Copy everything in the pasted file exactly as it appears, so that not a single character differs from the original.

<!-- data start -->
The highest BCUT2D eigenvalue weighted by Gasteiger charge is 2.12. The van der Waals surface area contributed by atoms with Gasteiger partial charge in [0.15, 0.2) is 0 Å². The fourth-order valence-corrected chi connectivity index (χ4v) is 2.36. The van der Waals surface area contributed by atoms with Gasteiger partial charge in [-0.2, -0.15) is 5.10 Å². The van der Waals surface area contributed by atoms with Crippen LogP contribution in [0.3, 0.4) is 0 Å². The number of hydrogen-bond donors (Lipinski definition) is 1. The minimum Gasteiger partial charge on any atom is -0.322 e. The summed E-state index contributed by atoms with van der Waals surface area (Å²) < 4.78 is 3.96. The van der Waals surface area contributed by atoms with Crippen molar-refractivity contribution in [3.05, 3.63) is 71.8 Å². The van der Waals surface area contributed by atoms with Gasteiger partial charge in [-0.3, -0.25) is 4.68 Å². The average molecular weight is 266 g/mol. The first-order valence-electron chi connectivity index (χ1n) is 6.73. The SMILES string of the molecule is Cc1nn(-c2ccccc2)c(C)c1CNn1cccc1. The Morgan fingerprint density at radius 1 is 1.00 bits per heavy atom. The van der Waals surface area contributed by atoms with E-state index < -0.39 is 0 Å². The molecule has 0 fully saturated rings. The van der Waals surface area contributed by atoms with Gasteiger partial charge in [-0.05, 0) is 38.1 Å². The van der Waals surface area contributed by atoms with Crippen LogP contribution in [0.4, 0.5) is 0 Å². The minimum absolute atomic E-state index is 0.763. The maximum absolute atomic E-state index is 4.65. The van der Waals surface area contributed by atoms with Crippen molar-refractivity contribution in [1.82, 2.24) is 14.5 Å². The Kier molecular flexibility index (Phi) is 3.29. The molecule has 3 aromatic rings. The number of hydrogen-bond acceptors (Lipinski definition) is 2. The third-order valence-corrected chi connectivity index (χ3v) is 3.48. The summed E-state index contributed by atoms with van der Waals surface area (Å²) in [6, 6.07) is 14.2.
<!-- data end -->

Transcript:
The highest BCUT2D eigenvalue weighted by Gasteiger charge is 2.12. The van der Waals surface area contributed by atoms with Gasteiger partial charge in [0.15, 0.2) is 0 Å². The fourth-order valence-corrected chi connectivity index (χ4v) is 2.36. The van der Waals surface area contributed by atoms with Gasteiger partial charge in [-0.2, -0.15) is 5.10 Å². The van der Waals surface area contributed by atoms with Crippen LogP contribution in [0.3, 0.4) is 0 Å². The number of hydrogen-bond donors (Lipinski definition) is 1. The minimum Gasteiger partial charge on any atom is -0.322 e. The summed E-state index contributed by atoms with van der Waals surface area (Å²) < 4.78 is 3.96. The van der Waals surface area contributed by atoms with Crippen molar-refractivity contribution in [3.05, 3.63) is 71.8 Å². The van der Waals surface area contributed by atoms with Gasteiger partial charge in [-0.3, -0.25) is 4.68 Å². The average molecular weight is 266 g/mol. The first-order valence-electron chi connectivity index (χ1n) is 6.73. The SMILES string of the molecule is Cc1nn(-c2ccccc2)c(C)c1CNn1cccc1. The Morgan fingerprint density at radius 1 is 1.00 bits per heavy atom. The van der Waals surface area contributed by atoms with E-state index < -0.39 is 0 Å². The molecule has 0 fully saturated rings. The van der Waals surface area contributed by atoms with Gasteiger partial charge in [-0.05, 0) is 38.1 Å². The van der Waals surface area contributed by atoms with Crippen LogP contribution in [0.4, 0.5) is 0 Å². The minimum absolute atomic E-state index is 0.763. The maximum absolute atomic E-state index is 4.65. The van der Waals surface area contributed by atoms with Crippen molar-refractivity contribution in [1.82, 2.24) is 14.5 Å². The Kier molecular flexibility index (Phi) is 3.29. The molecule has 3 aromatic rings. The number of hydrogen-bond acceptors (Lipinski definition) is 2. The third-order valence-corrected chi connectivity index (χ3v) is 3.48. The summed E-state index contributed by atoms with van der Waals surface area (Å²) in [6, 6.07) is 14.2.